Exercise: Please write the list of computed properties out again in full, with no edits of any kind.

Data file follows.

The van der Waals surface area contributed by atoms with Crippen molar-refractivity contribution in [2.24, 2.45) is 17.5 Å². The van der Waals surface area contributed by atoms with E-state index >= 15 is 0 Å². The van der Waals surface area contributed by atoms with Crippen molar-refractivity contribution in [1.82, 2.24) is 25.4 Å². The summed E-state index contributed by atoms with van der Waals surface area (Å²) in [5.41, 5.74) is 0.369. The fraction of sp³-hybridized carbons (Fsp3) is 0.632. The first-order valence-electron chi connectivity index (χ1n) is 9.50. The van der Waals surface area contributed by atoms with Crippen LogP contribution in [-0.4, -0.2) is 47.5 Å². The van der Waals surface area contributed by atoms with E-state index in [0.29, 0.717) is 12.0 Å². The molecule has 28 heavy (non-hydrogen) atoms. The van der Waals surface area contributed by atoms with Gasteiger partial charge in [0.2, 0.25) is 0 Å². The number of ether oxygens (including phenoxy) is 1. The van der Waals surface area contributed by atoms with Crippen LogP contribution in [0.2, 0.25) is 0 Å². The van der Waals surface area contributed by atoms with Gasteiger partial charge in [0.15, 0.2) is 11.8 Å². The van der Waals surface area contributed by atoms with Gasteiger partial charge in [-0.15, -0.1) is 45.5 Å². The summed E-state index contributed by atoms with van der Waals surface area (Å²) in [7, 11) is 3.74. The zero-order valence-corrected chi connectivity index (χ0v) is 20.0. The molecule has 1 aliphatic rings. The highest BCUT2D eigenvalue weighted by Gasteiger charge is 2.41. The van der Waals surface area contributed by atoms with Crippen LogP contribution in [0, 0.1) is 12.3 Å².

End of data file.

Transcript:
The van der Waals surface area contributed by atoms with Crippen molar-refractivity contribution in [2.24, 2.45) is 17.5 Å². The van der Waals surface area contributed by atoms with E-state index >= 15 is 0 Å². The van der Waals surface area contributed by atoms with Crippen molar-refractivity contribution in [1.82, 2.24) is 25.4 Å². The summed E-state index contributed by atoms with van der Waals surface area (Å²) in [5.41, 5.74) is 0.369. The fraction of sp³-hybridized carbons (Fsp3) is 0.632. The first-order valence-electron chi connectivity index (χ1n) is 9.50. The van der Waals surface area contributed by atoms with Crippen LogP contribution in [-0.4, -0.2) is 47.5 Å². The van der Waals surface area contributed by atoms with E-state index in [0.29, 0.717) is 12.0 Å². The molecule has 28 heavy (non-hydrogen) atoms. The van der Waals surface area contributed by atoms with Gasteiger partial charge in [0.2, 0.25) is 0 Å². The number of ether oxygens (including phenoxy) is 1. The van der Waals surface area contributed by atoms with Crippen LogP contribution in [0.2, 0.25) is 0 Å². The van der Waals surface area contributed by atoms with Gasteiger partial charge in [0.15, 0.2) is 11.8 Å². The van der Waals surface area contributed by atoms with Gasteiger partial charge in [-0.15, -0.1) is 45.5 Å². The summed E-state index contributed by atoms with van der Waals surface area (Å²) in [7, 11) is 3.74. The zero-order valence-corrected chi connectivity index (χ0v) is 20.0. The molecule has 1 aliphatic rings. The highest BCUT2D eigenvalue weighted by Gasteiger charge is 2.41. The van der Waals surface area contributed by atoms with Crippen LogP contribution in [0, 0.1) is 12.3 Å².